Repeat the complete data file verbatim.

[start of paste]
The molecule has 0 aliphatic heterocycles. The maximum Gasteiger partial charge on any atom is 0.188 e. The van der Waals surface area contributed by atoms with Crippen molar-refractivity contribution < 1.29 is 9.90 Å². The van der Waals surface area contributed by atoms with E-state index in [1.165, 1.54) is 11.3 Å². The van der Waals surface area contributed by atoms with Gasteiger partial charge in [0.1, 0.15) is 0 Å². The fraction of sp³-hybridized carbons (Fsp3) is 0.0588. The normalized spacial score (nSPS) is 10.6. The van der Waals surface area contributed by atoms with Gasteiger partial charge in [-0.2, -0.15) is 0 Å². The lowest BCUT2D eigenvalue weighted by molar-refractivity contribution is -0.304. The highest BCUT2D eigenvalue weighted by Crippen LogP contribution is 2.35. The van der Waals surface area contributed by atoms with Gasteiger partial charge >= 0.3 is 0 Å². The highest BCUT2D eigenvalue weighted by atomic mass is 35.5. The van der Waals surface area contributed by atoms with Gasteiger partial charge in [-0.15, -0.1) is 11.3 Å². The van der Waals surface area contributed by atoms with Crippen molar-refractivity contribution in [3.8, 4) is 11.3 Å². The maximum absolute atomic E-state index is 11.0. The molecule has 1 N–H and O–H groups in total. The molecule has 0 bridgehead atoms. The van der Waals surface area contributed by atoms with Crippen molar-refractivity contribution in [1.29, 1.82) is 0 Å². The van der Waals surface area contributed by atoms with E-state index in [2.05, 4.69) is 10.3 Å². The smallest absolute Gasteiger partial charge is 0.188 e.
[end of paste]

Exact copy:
The molecule has 0 aliphatic heterocycles. The maximum Gasteiger partial charge on any atom is 0.188 e. The van der Waals surface area contributed by atoms with Crippen molar-refractivity contribution < 1.29 is 9.90 Å². The van der Waals surface area contributed by atoms with E-state index in [1.165, 1.54) is 11.3 Å². The van der Waals surface area contributed by atoms with Gasteiger partial charge in [0.1, 0.15) is 0 Å². The fraction of sp³-hybridized carbons (Fsp3) is 0.0588. The normalized spacial score (nSPS) is 10.6. The van der Waals surface area contributed by atoms with Gasteiger partial charge in [-0.2, -0.15) is 0 Å². The lowest BCUT2D eigenvalue weighted by molar-refractivity contribution is -0.304. The highest BCUT2D eigenvalue weighted by Crippen LogP contribution is 2.35. The van der Waals surface area contributed by atoms with Gasteiger partial charge >= 0.3 is 0 Å². The highest BCUT2D eigenvalue weighted by atomic mass is 35.5. The van der Waals surface area contributed by atoms with Gasteiger partial charge in [-0.15, -0.1) is 11.3 Å². The van der Waals surface area contributed by atoms with Crippen molar-refractivity contribution in [3.8, 4) is 11.3 Å². The maximum absolute atomic E-state index is 11.0. The molecule has 1 N–H and O–H groups in total. The molecule has 0 bridgehead atoms. The van der Waals surface area contributed by atoms with Crippen molar-refractivity contribution in [1.29, 1.82) is 0 Å². The van der Waals surface area contributed by atoms with E-state index in [2.05, 4.69) is 10.3 Å². The smallest absolute Gasteiger partial charge is 0.188 e.